The PR BlogDigital PRDigital-FirstThe Digital-First Politician: 14 Principles To Live By

The Digital-First Politician: 14 Principles To Live By

A playbook for politicians who aspires to adapt.

Cover photo: @jerrysilfwer

Are you a digit­al-first politician?

In pub­lic rela­tions, polit­ic­al com­mu­nic­a­tion is often referred to as pub­lic affairs. But why haven’t more politi­cians embraced digit­al-first?

The inter­net is where most of our opin­ions are being moul­ded, debated, and spread through­out the vot­ing population. 

As we move deep­er into the digit­al age, it begs the ques­tion:
Are you keep­ing up with the times?

Here we go:

14 Principles for a Digital-First Politician

1. The digit­al-first politi­cian can speak online with ease. Most politi­cians are com­fort­able with speak­ing at stages, sem­inars, and ral­lies. But the digit­al-first politi­cian uses her smart­phone in a taxi to speak her heart out—Gary Vaynerchuck-style.

2. The digit­al-first politi­cian con­veys her mes­sage online with authen­t­ic pas­sion. Most politi­cians are com­fort­able turn­ing up the heat when facing an oppon­ent in a debate. But the digit­al-first politi­cian finds it easi­er to con­vey her authen­t­ic pas­sion when com­mu­nic­at­ing her mes­sage on social media.

3. The digit­al-first politi­cian has a grow­ing email list of her own. Most politi­cians strive to appear in con­texts where they can reach rel­ev­ant audi­ences. But the digit­al-first politi­cian util­ises the sheer power of email com­mu­nic­a­tions.

Recommendation: I use Mailchimp as my default email list manager.

4. The digit­al-first politi­cian is con­stantly bat­tling a stu­pid major­ity. Most politi­cians seek ways to engage the pub­lic by speak­ing to issues defined by the mass media. But the digit­al-first politi­cian will take her fight dir­ectly to stu­pid major­it­ies via social media.

5. The digit­al-first politi­cian cul­tiv­ates her unique social media voice. Most politi­cians use social media as a broad­cast medi­um for gen­er­ic polit­ic­al con­tent. But the digit­al-first politi­cian has real­ised that online fol­low­ers seek unique voices and tonalities.

6. The digit­al-first politi­cian is plugged into online backchan­nels for sup­port and dis­cus­sion. Most politi­cians use online com­mu­nic­a­tion to raise aware­ness and seek sup­port for their agenda. But the digit­al-first politi­cian will first use the inter­net as a sound­ing board to build sup­port in smal­ler for­ums and backchannels.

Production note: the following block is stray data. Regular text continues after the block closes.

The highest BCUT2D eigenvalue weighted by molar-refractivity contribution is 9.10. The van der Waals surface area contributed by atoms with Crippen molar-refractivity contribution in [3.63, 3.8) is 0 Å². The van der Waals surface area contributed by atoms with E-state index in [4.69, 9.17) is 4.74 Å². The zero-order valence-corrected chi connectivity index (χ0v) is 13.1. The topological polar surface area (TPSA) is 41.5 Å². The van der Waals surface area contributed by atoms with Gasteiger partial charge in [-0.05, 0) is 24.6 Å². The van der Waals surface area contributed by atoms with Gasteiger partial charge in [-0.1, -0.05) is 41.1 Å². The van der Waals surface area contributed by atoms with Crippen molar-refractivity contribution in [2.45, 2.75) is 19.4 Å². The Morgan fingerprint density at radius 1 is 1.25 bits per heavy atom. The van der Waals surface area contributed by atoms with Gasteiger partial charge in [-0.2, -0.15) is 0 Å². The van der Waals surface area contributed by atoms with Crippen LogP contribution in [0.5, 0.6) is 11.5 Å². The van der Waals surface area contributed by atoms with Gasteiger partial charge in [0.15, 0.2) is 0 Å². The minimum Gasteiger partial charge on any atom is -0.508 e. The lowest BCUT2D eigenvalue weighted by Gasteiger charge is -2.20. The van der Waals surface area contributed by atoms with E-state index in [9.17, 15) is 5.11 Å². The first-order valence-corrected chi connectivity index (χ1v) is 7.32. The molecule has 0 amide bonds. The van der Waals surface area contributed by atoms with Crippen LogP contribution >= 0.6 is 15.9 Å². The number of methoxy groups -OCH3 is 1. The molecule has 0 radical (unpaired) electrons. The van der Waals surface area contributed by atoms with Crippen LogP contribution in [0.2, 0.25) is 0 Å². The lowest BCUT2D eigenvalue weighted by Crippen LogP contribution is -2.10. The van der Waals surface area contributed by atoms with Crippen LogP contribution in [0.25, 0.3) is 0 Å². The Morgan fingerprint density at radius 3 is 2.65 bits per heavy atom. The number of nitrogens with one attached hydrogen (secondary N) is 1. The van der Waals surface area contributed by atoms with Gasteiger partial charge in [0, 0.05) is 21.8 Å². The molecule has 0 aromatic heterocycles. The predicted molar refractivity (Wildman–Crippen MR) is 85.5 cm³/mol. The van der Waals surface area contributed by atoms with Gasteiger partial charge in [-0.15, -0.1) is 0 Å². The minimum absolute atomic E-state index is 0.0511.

7. The digit­al-first politi­cian isn’t afraid to engage in respect­ful online dis­cus­sions. Most politi­cians don’t want the hassle of speak­ing dir­ectly with insig­ni­fic­ant people on social media. But the digit­al-first politi­cian respects the online equi­val­ent of con­nect­ing with ‘reg­u­lar folks’ in the streets, listen­ing to their stor­ies, and shak­ing their hands.

8. The digit­al-first politi­cian pub­lishes ori­gin­al, help­ful, and action­able con­tent. Most politi­cians are using the inter­net to broad­cast their mes­sages. But the digit­al-first politi­cian finds mediocre online con­tent dis­respect­ful to her voters (and a breach of the fol­low­er con­tract).

9. The digit­al-first politi­cian nur­tures a per­son­al brand on mul­tiple online plat­forms. Most politi­cians think that the choice of chan­nel is their prerog­at­ive. But the digit­al-first politi­cian is mind­ful of her sur­round mes­sage and embraces that audi­ences flow freely across online media.

10. The digit­al-first politi­cian offers a per­son­al online exper­i­ence. Most politi­cians treat online com­mu­nic­a­tion as a tra­di­tion­al medi­um like any oth­er. But the digit­al-first politi­cian will use the inter­net to con­vey her voice’s sound, her speech’s cadence, and all oth­er quirks that make her unique.

11. The digit­al-first politi­cian pri­or­it­ises her online tribe first. Most politi­cians con­sider the inter­net a great way to reach new audi­ences. But the digit­al-first politi­cian would be focused on inbound sig­nals and her exist­ing online tribe.

12. The digit­al-first politi­cian always keeps her online pres­ence inter­est­ing. Most politi­cians are look­ing at what oth­er politi­cians are doing online. But the digit­al-first politi­cian would focus on doing the oppos­ite of whatever oth­ers are doing (“zig­ging when oth­ers are zagging”).

13. The digit­al-first politi­cian is thank­ful for every reas­on to speak her truth online. Most politi­cians are afraid of inter­net trolls, inter­net hate, and being cri­ti­cised in gen­er­al. But the digit­al-first politi­cian would be thank­ful and use any cri­tique as a reas­on to speak on behalf of her agenda.

14. The digit­al-first politi­cian always uses clear call-to-actions to engage the audi­ence. Most politi­cians are happy if they get air­time in tra­di­tion­al media. But the digit­al-first politi­cian would instead focus on provid­ing her online fol­low­ing with a rel­ev­ant call to action.

Please sup­port my blog by shar­ing it with oth­er PR- and com­mu­nic­a­tion pro­fes­sion­als. For ques­tions or PR sup­port, con­tact me via jerry@​spinfactory.​com.

Jerry Silfwer
Jerry Silfwer
Jerry Silfwer, alias Doctor Spin, is an awarded senior adviser specialising in public relations and digital strategy. Currently CEO at KIX Index and Spin Factory. Before that, he worked at Kaufmann, Whispr Group, Springtime PR, and Spotlight PR. Based in Stockholm, Sweden.

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